‘The Interview’ Will Stream for Free on Crackle

The Sony-owned service did not provide a premiere date, though

Last Updated: January 21, 2015 @ 10:41 AM

“The Interview” will stream on Crackle. Eventually.

The Sony-owned service announced its intentions to distribute the controversial comedy on Wednesday, just a day after Netflix subscribers in the U.S. and Canada found out they could watch it for free starting on Saturday.

Crackle did not provide a premiere date, but an individual with knowledge of the situation told TheWrap that it will debut “as soon as next year.”

While most people probably won’t consider that “soon,” the company did boast that it would be the first advertising video on demand player that has signed on to stream the R-rated satire starring Seth Rogen and James Franco as two entertainment journalists who get sent to North Korea to assassinate dictator Kim Jong-un.

Crackle, which hosts Jerry Seinfeld‘s popular show “Comedians in Cars Getting Coffee,” is a completely free service supported by ad sales, meaning no subscription or authentication is required.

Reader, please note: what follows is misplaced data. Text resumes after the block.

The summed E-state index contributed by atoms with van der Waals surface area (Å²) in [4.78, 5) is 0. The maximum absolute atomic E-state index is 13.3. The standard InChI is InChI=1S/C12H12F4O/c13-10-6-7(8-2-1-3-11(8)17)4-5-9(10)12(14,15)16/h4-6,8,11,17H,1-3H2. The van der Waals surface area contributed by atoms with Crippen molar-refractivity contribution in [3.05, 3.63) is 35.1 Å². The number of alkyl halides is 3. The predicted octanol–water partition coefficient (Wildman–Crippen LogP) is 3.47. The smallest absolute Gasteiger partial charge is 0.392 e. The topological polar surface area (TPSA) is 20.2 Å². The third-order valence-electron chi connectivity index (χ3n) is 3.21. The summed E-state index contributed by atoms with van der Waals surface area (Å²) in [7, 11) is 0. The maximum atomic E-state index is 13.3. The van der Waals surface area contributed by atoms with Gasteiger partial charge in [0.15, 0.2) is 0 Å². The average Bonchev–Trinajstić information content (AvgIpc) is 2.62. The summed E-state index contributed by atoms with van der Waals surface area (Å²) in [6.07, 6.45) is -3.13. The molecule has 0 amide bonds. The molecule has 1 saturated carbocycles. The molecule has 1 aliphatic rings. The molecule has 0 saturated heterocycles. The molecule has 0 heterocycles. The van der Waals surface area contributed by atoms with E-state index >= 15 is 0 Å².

Sony’s decision to offer “The Interview” to patient viewers who didn’t buy it on demand or see it in limited theatrical release comes after the movie raked in $40 million in combined revenue from box office, VOD and streaming. The comedy was forced into an unprecedented release model following the November hack of the studio, which the FBI officially linked to North Korea.

“The Interview” has been rented or purchased online and through cable, satellite and telecom providers more than 5.8 million times. It brought in $15 million online in its opening weekend, and Sony last week added iTunes and several satellite and cable networks to the list of platforms offering the film for rent or purchase.

“At Crackle, we always try to push the envelope when it comes to our own original programming and we’re happy to say the same for our licensed content,” said Eric Berger, EVP Digital Networks, Sony Pictures Television and GM, Crackle. “We are proud to be the first to distribute the film directly to consumers in the ad-supported window.”